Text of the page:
When we read stories about someone writing a story, we are unsure if they are journalists or citizen journalists (bloggers) unless we end up on a major news networking website where tons of stories about political and current events are located for viewing, commenting and sharing across the social media platforms. If you have an inspiration for journalism, here are some tips you can consider before making the final call:
Look at all different forms of journalism and pick the one you have the closest ties with. In other words, if enjoy writing about sports, become a sportscaster or sports writer.
After you select which section of journalism you would like to work as, do your research and find other journalists in that particular area. If some of them are alive and active on social media, send them a message and ask for their advice.
Step three, create a blog and write about those events you’ve attended with a particular writing style. Sports has one way of reporting which team won/lost while investigative news pertains to crime.
As this cannot be stressed enough, participate in internships and extracurricular activities that relate to your particular field of interest.
Live and learn from these opportunities. Don’t let them come by and slip away. Experience from these events will help open the doors for you in ways that yet you cannot imagine.
No matter what grade level you are in at this point, if you need to grab more journalism experience under your belt, reach and snatch for more opportunities as quick as you can. Do not expect the opportunities to come your way. Relying on luck and family connections do not guarantee you instant opportunities. You must have previous experience in journalism (writing & reporting news, photography and video skills) to continue.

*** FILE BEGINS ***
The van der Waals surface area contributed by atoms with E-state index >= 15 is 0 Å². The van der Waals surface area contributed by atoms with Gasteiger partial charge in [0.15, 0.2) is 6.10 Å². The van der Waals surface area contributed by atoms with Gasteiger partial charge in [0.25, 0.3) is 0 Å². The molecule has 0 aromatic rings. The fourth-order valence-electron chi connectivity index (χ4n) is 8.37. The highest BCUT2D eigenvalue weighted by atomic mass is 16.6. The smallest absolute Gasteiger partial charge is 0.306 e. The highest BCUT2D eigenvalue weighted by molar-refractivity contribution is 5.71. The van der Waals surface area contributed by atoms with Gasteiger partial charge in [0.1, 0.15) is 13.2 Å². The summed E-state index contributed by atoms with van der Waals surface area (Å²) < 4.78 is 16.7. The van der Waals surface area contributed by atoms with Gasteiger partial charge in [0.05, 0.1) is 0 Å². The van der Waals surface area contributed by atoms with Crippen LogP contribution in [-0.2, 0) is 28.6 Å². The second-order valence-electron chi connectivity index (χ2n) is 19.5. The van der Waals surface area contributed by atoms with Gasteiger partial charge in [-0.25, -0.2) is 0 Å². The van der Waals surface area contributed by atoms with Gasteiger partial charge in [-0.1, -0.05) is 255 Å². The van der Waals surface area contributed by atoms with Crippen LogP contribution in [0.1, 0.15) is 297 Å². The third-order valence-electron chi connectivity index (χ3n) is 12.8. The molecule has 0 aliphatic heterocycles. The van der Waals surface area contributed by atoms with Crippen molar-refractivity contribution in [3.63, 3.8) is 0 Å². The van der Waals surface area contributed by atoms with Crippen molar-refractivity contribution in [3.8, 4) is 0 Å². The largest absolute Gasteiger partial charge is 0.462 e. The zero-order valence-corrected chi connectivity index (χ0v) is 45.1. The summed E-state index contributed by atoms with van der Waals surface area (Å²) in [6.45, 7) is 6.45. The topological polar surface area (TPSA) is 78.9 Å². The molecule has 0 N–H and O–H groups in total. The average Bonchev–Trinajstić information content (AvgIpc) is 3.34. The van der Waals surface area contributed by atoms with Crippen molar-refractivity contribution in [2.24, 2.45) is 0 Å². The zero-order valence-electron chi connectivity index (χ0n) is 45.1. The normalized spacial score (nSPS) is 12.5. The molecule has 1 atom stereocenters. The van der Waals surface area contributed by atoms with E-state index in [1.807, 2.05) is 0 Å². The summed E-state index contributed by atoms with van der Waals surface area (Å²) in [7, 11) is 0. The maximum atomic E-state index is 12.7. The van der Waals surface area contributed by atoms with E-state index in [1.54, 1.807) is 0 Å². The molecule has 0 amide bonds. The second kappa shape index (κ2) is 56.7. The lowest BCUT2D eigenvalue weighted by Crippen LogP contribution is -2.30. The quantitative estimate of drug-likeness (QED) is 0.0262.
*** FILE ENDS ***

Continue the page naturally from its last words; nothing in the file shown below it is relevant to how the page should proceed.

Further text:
In all honesty, if you want to be a journalist but are introverted, communication is key. Work in retail for a few years and you will learn how to associate with customers, coworkers and your supervisors. The reason for retail? Because it will help you enhance your ability to speak with the public. Here are some opportunities you can snatch while on summer break:
Attend concerts and conventions where you will meet famous people. Interview them about their work and you will get an idea what they are about. Blog about your experiences and what you have learned from attending these events.
Partake in extracurricular activities at your school. For example, join the newspaper and yearbook committees. Learn about these clubs and how they communicate with teachers and students differently.
Make sure you go the extra mile and intern at a local newspaper where you will write stories, snap photographs and deliver newspapers.
Lastly, when you find a story in your hometown that was not covered, jump on it immediately and begin the interview process after gathering information in regards to what the story is about. Write your story, edit it and you can do one or two things with this story (A: Ask your local newspaper if you can publish an article) or (B: Blog about the story before anyone else publishes it).
Journalism isn’t always about writing and reporting repetitive stories five days a week. In fact, you choose a particular topic in the journalism field you are experienced at and go from there. When I mean “particular journalism field,” this can be defined as what stories do you have experience in? What are your strengths and weaknesses for writing these types of stories? How can you improve?
Here are some examples down below to help you identify what journalism field hits you close to home: